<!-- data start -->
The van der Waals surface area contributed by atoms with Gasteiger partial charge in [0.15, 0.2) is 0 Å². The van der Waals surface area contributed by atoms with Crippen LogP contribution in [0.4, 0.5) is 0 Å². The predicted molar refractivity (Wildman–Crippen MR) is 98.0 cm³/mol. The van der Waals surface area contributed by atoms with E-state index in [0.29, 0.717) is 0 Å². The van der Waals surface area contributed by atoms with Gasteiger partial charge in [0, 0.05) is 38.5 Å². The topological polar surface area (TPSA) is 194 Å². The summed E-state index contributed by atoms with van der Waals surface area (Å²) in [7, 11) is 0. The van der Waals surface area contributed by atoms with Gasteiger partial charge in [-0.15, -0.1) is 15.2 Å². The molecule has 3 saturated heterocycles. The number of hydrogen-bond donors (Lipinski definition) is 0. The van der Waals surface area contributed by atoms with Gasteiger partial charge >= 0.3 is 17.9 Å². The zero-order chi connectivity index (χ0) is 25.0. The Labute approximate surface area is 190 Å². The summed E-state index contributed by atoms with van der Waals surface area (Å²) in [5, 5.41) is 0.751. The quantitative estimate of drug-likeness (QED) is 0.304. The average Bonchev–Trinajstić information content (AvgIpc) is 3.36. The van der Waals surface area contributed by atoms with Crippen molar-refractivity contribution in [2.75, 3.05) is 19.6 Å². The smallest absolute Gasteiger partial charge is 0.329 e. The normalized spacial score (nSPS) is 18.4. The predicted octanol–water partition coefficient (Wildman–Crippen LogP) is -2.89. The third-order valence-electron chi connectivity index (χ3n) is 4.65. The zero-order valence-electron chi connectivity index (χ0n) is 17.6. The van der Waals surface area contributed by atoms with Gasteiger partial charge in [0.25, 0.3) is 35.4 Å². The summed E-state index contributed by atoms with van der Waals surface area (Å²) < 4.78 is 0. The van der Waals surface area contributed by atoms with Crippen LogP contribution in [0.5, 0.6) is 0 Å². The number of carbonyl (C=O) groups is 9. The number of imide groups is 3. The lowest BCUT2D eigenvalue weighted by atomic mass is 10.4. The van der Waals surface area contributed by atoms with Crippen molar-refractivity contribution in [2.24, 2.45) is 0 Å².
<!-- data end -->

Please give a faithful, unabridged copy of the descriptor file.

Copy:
The van der Waals surface area contributed by atoms with Gasteiger partial charge in [0.15, 0.2) is 0 Å². The van der Waals surface area contributed by atoms with Crippen LogP contribution in [0.4, 0.5) is 0 Å². The predicted molar refractivity (Wildman–Crippen MR) is 98.0 cm³/mol. The van der Waals surface area contributed by atoms with E-state index in [0.29, 0.717) is 0 Å². The van der Waals surface area contributed by atoms with Gasteiger partial charge in [0, 0.05) is 38.5 Å². The topological polar surface area (TPSA) is 194 Å². The summed E-state index contributed by atoms with van der Waals surface area (Å²) in [7, 11) is 0. The van der Waals surface area contributed by atoms with Gasteiger partial charge in [-0.15, -0.1) is 15.2 Å². The molecule has 3 saturated heterocycles. The number of hydrogen-bond donors (Lipinski definition) is 0. The van der Waals surface area contributed by atoms with Gasteiger partial charge >= 0.3 is 17.9 Å². The zero-order chi connectivity index (χ0) is 25.0. The Labute approximate surface area is 190 Å². The summed E-state index contributed by atoms with van der Waals surface area (Å²) in [5, 5.41) is 0.751. The quantitative estimate of drug-likeness (QED) is 0.304. The average Bonchev–Trinajstić information content (AvgIpc) is 3.36. The van der Waals surface area contributed by atoms with Crippen molar-refractivity contribution in [2.75, 3.05) is 19.6 Å². The smallest absolute Gasteiger partial charge is 0.329 e. The normalized spacial score (nSPS) is 18.4. The predicted octanol–water partition coefficient (Wildman–Crippen LogP) is -2.89. The third-order valence-electron chi connectivity index (χ3n) is 4.65. The zero-order valence-electron chi connectivity index (χ0n) is 17.6. The van der Waals surface area contributed by atoms with Gasteiger partial charge in [0.25, 0.3) is 35.4 Å². The summed E-state index contributed by atoms with van der Waals surface area (Å²) < 4.78 is 0. The van der Waals surface area contributed by atoms with Crippen LogP contribution in [0.5, 0.6) is 0 Å². The number of carbonyl (C=O) groups is 9. The number of imide groups is 3. The lowest BCUT2D eigenvalue weighted by atomic mass is 10.4. The van der Waals surface area contributed by atoms with Crippen molar-refractivity contribution in [2.24, 2.45) is 0 Å².